STOP GOVERNMENT TAKEOVER

     Today in my mail was a bill from Frontier Communications. I have never done business with Frontier. They did recently take over much of Verizon’s accounts in W.Va. which was a controversial move for reasons which are irrelevant here. At my old apartment I did have Verizon service for my internet connection, but no land line. I called and terminated service before my move. They never gave me instructions  for what to do with the modem. It made the move with me and is safely stored.
 
          I thought this bill might be related to that issue. When I opened it my eyes widened when I saw it was for $1500. I quickly assumed that when they took over for Verizon, they were entitled to receive the modem, and, since they hadn’t, were billing me this exhorbitant sum. Then I looked more closely and saw a CR after the amount. Could this mean a credit? Reviewing the entire bill gave me no definitive answer. They claim I have an outstanding bill for $113. New charges are CR for $1600, thus the final total of $1500CR.
 
          Now I’m pretty sure I paid my final Verizon bill, but have not yet checked my records. So there may be something due. But, what should I pay? The notice says payment is due by 9/12, but the payment is a $1500 credit. Does that mean they will be mailing me a check for that amount by that date? Since the total is a credit to me, if I would send payment that would simply result in a larger credit and/or really screw up their bookkeeping even more than  it already is. So I am very tempted to take that very action.
 
         I suppose I could call the number on the bill and try to get clarification. But that would be no fun. They might come up with a reason why that credit business is wrong and say I OWE $1500. As things stand now they can’t really do anything to enforce this bill since it is a credit. If they take me to court, I simply produce this bill for proof for my counterclaim. And how would reporting a credit mess up my overall credit report? That went in the crapper long ago, and I don’t worry about it. I mean, I’m not looking for a $300,000 mortgage or even to finance a car. What I’ve got will be buried with me.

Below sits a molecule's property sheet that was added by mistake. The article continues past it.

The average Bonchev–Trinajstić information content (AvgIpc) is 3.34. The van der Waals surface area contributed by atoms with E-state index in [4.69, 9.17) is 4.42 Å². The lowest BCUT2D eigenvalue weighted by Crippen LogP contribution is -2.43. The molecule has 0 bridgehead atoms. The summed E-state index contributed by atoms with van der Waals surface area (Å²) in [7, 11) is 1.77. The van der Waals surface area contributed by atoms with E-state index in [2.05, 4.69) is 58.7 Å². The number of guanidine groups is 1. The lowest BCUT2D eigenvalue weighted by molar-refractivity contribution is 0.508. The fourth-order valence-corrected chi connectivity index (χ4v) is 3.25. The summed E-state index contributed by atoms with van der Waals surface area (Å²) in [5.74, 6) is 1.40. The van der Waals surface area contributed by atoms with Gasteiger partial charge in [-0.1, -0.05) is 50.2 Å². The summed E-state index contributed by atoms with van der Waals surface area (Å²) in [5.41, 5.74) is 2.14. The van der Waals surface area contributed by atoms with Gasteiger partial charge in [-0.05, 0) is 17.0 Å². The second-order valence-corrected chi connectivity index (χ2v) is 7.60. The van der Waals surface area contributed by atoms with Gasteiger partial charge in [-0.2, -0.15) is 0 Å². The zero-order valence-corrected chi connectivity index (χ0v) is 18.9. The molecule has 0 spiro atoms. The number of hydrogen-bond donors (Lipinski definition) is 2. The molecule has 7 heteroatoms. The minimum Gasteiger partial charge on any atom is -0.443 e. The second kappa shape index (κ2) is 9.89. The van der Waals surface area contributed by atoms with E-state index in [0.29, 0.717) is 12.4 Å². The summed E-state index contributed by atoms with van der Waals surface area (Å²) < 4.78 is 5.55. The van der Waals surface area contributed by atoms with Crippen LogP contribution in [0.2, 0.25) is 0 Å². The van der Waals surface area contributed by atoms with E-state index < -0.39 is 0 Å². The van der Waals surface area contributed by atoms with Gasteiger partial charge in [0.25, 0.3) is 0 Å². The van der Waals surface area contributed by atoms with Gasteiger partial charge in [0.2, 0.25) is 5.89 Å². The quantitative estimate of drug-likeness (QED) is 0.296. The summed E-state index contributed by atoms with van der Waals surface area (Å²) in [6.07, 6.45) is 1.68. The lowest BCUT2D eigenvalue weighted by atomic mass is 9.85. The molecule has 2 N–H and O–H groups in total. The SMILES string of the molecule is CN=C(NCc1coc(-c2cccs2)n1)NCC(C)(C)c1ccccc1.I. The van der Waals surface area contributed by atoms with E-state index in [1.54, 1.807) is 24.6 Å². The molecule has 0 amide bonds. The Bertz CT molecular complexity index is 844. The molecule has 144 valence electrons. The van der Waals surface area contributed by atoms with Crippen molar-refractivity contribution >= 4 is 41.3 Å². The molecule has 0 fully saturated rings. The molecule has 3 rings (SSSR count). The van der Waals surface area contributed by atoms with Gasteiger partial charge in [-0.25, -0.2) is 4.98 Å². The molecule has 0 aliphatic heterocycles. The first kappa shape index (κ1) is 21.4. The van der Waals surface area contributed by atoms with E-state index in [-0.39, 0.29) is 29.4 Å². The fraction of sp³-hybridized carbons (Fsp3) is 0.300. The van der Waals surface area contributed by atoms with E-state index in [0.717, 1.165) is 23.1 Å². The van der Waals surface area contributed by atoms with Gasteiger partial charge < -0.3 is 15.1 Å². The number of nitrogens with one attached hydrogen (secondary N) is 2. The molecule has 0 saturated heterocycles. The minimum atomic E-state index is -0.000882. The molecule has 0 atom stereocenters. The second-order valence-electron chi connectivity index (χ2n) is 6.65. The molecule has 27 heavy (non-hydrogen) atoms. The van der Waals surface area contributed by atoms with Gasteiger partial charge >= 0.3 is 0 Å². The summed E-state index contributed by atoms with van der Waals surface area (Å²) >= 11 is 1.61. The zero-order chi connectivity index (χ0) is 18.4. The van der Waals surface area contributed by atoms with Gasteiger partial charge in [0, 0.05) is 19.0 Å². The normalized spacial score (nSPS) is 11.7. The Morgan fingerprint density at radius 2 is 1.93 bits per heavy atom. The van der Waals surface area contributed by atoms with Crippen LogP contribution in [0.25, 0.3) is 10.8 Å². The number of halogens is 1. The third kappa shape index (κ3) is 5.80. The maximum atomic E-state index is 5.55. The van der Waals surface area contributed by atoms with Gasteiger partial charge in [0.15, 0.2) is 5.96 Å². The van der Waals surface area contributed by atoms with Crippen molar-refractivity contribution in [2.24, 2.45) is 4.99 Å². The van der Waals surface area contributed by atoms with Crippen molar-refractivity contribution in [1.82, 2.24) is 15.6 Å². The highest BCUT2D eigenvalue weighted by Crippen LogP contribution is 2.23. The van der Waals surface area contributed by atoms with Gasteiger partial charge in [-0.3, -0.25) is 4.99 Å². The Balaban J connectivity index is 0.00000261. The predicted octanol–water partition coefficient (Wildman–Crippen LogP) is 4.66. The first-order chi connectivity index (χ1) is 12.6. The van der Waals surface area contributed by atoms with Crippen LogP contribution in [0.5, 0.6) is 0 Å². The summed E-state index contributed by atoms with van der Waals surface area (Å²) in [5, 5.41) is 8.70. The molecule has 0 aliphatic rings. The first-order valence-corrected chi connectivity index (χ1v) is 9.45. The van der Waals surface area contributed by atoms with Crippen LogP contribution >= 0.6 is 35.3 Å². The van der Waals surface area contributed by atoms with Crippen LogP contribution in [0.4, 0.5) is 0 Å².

I can only conclude that taking no action is best for now. Although if 9/12 passes with no check from them for my credit, I may call to see if it’s “in the mail”.
 
         I read today about this woman who went to rent a safe deposit box at her bank and was told she couldn’t because she is dead. Here’s a link to the story if you have not already read it.   http://redtape.msnbc.com/2010/08/hey-banks-this-woman-is-alive.html?GT1=43001
 
         Now there’s a lot of talk these days from people worried of the government being in charge of business and messing things up with complications and bureauacracy and the like. These are private businesses screwing up badly. Could the government run them any worse?

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Comments

  • Betsy  On September 1, 2010 at 1:38 PM

    Give me a break, Dave. Surely you do not honestly think that the government can do things better than business? Okay, so you have two cases, and there are lots more I am sure that you could quote. However, just about everyone has horror stories about problems with Social Security, the IRS, the State of WV, county governments, etc.

    • umoc193  On September 1, 2010 at 4:15 PM